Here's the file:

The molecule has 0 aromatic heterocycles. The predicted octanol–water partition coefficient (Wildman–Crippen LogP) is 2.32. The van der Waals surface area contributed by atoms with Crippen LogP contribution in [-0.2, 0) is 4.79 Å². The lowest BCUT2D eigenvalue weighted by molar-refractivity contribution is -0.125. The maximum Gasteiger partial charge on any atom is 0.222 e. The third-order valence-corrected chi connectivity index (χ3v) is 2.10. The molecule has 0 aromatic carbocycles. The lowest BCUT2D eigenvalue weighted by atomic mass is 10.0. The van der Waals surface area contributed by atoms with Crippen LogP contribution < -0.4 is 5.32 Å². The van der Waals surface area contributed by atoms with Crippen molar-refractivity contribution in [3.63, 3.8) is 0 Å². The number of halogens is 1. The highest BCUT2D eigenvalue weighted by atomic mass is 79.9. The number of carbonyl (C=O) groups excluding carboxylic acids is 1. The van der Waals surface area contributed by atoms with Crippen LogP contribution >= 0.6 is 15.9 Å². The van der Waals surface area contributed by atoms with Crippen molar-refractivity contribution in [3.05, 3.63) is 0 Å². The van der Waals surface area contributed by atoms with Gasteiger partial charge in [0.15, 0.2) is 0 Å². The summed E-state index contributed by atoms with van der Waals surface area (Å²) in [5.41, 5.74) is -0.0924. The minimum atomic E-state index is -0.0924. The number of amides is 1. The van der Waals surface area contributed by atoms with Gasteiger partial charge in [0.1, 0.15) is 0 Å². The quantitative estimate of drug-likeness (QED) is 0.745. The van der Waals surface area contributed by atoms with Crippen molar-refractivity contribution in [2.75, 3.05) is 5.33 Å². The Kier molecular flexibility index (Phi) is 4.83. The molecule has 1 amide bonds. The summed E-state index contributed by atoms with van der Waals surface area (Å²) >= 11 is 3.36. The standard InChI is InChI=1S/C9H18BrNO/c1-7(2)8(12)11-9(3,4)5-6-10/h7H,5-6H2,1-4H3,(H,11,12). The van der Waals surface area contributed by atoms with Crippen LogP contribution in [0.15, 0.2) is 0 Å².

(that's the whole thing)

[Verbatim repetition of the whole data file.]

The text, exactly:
The molecule has 0 aromatic heterocycles. The predicted octanol–water partition coefficient (Wildman–Crippen LogP) is 2.32. The van der Waals surface area contributed by atoms with Crippen LogP contribution in [-0.2, 0) is 4.79 Å². The lowest BCUT2D eigenvalue weighted by molar-refractivity contribution is -0.125. The maximum Gasteiger partial charge on any atom is 0.222 e. The third-order valence-corrected chi connectivity index (χ3v) is 2.10. The molecule has 0 aromatic carbocycles. The lowest BCUT2D eigenvalue weighted by atomic mass is 10.0. The van der Waals surface area contributed by atoms with Crippen LogP contribution < -0.4 is 5.32 Å². The van der Waals surface area contributed by atoms with Crippen molar-refractivity contribution in [3.63, 3.8) is 0 Å². The number of halogens is 1. The highest BCUT2D eigenvalue weighted by atomic mass is 79.9. The number of carbonyl (C=O) groups excluding carboxylic acids is 1. The van der Waals surface area contributed by atoms with Crippen LogP contribution >= 0.6 is 15.9 Å². The van der Waals surface area contributed by atoms with Crippen molar-refractivity contribution in [3.05, 3.63) is 0 Å². The van der Waals surface area contributed by atoms with Gasteiger partial charge in [0.15, 0.2) is 0 Å². The summed E-state index contributed by atoms with van der Waals surface area (Å²) in [5.41, 5.74) is -0.0924. The minimum atomic E-state index is -0.0924. The number of amides is 1. The van der Waals surface area contributed by atoms with Gasteiger partial charge in [0.1, 0.15) is 0 Å². The quantitative estimate of drug-likeness (QED) is 0.745. The van der Waals surface area contributed by atoms with Crippen molar-refractivity contribution in [2.75, 3.05) is 5.33 Å². The Kier molecular flexibility index (Phi) is 4.83. The molecule has 1 amide bonds. The summed E-state index contributed by atoms with van der Waals surface area (Å²) >= 11 is 3.36. The standard InChI is InChI=1S/C9H18BrNO/c1-7(2)8(12)11-9(3,4)5-6-10/h7H,5-6H2,1-4H3,(H,11,12). The van der Waals surface area contributed by atoms with Crippen LogP contribution in [0.15, 0.2) is 0 Å².